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Society > Communities

Healthy and prosperous communities do not just happen. The quality and nature of a community are determined by the choices people make over a number of generations. Ideally, the choices a community makes are knowledgeable and deliberate. But that is not always the case.

One of the first things we learn about communities is that everything and everyone is linked in one way or another, as part of a living system. Like nature, communities are held together by a network of relationships, some of which extend beyond the community. The more communities understand these interactions, the better informed their choices will be.

The three dynamics of a community, economy, ecology and equity, are at the heart of a process called sustainable community development. Sustainable community development is a process and a capacity to make decisions that consider the long-term economy, ecology and equity of all communities. The goal of sustainable community development is to build sustainable communities: communities with the ability to remain healthy and successful over the long term.

The first dynamic, economy, is the management and use of resources to meet household and community needs. Economy implies efficient and prudent use of resources. Healthy local economies must meet certain general community requirements. These include the need for jobs and earnings, affordable land and housing, access to credit, affordable child care, public transport and roads, clean air and water, waste disposal, parks and leisure, emergency services, good schools and health care.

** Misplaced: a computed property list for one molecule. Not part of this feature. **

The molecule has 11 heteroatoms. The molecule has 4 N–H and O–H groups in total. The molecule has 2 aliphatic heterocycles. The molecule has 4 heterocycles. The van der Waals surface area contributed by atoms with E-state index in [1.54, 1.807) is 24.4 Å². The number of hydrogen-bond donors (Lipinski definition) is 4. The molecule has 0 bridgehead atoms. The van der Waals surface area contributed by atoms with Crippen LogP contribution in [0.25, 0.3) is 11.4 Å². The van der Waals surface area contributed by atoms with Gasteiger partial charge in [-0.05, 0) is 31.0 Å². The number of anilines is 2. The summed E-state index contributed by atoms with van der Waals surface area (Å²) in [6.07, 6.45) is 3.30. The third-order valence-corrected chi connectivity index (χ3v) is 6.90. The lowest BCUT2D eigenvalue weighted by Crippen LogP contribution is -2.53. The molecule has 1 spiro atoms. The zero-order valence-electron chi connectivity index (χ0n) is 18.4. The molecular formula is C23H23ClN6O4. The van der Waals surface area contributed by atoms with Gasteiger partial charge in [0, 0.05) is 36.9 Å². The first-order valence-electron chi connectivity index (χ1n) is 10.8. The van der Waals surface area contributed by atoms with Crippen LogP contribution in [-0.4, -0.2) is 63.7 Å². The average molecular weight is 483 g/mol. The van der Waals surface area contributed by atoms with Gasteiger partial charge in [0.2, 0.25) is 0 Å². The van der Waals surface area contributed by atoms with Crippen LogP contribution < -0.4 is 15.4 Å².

Ecology, another dynamic of the community, is the pattern of relationships between living things and their environment. By consuming natural resources and producing waste, every community leaves an ecological mark. Nearly every decision a community makes affects the environment in some way. Understanding our relationship with the environment involves a close look at how our actions affect it. Communities that desire long-term prosperity consider which actions will protect and develop natural resources for future generations.

A third dynamic of a community is equity, or fairness. Ideally everyone in a community shares in its interests. If the community is successful, they benefit; if it is not, they suffer. Equity is the fairness of relationships between people, groups of people and generations of people. Where there is equity, decisions are based on equality and everyone (regardless of race, income, sex, age or disability) has opportunity and is treated with dignity. Equitable communities provide opportunities for everyone to participate in all activities, benefits and decisions. They consider not only how their choices affect current residents but also how they will affect the choices available to future generations.

From: Communities by Choice: An Introduction to Sustainable Community Development.